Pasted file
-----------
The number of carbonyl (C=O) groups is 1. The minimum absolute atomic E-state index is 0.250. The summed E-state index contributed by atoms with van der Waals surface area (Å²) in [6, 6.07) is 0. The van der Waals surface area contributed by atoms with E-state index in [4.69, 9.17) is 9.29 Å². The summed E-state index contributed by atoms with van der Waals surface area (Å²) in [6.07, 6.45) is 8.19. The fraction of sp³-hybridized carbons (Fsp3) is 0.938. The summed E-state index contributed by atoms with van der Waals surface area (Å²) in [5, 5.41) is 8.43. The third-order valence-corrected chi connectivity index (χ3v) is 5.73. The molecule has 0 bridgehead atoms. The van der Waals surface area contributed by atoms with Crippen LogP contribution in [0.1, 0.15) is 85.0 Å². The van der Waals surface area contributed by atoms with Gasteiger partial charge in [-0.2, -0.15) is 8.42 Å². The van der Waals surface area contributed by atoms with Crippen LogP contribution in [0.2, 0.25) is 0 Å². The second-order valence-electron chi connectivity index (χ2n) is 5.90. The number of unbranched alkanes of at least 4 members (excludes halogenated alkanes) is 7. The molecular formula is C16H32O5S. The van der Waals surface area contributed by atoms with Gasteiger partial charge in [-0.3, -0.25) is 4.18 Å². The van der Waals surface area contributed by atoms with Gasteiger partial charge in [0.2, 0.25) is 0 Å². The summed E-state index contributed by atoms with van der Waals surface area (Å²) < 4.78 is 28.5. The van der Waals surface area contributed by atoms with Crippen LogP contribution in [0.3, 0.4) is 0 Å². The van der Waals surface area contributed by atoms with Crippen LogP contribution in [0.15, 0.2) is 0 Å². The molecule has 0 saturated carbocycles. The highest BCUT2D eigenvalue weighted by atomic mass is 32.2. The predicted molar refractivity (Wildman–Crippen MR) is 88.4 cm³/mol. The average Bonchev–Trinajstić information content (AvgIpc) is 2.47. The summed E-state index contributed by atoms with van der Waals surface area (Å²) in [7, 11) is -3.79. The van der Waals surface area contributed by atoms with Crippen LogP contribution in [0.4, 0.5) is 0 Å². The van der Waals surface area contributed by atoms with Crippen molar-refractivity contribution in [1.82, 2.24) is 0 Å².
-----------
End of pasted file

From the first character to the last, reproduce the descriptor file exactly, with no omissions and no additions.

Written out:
The number of carbonyl (C=O) groups is 1. The minimum absolute atomic E-state index is 0.250. The summed E-state index contributed by atoms with van der Waals surface area (Å²) in [6, 6.07) is 0. The van der Waals surface area contributed by atoms with E-state index in [4.69, 9.17) is 9.29 Å². The summed E-state index contributed by atoms with van der Waals surface area (Å²) in [6.07, 6.45) is 8.19. The fraction of sp³-hybridized carbons (Fsp3) is 0.938. The summed E-state index contributed by atoms with van der Waals surface area (Å²) in [5, 5.41) is 8.43. The third-order valence-corrected chi connectivity index (χ3v) is 5.73. The molecule has 0 bridgehead atoms. The van der Waals surface area contributed by atoms with Crippen LogP contribution in [0.1, 0.15) is 85.0 Å². The van der Waals surface area contributed by atoms with Gasteiger partial charge in [-0.2, -0.15) is 8.42 Å². The van der Waals surface area contributed by atoms with Crippen LogP contribution in [0.2, 0.25) is 0 Å². The second-order valence-electron chi connectivity index (χ2n) is 5.90. The number of unbranched alkanes of at least 4 members (excludes halogenated alkanes) is 7. The molecular formula is C16H32O5S. The van der Waals surface area contributed by atoms with Gasteiger partial charge in [-0.3, -0.25) is 4.18 Å². The van der Waals surface area contributed by atoms with Gasteiger partial charge in [0.2, 0.25) is 0 Å². The summed E-state index contributed by atoms with van der Waals surface area (Å²) < 4.78 is 28.5. The van der Waals surface area contributed by atoms with Crippen LogP contribution in [0.3, 0.4) is 0 Å². The van der Waals surface area contributed by atoms with Crippen LogP contribution in [0.15, 0.2) is 0 Å². The molecule has 0 saturated carbocycles. The highest BCUT2D eigenvalue weighted by atomic mass is 32.2. The predicted molar refractivity (Wildman–Crippen MR) is 88.4 cm³/mol. The average Bonchev–Trinajstić information content (AvgIpc) is 2.47. The summed E-state index contributed by atoms with van der Waals surface area (Å²) in [7, 11) is -3.79. The van der Waals surface area contributed by atoms with Crippen LogP contribution in [0.4, 0.5) is 0 Å². The van der Waals surface area contributed by atoms with Crippen molar-refractivity contribution in [1.82, 2.24) is 0 Å².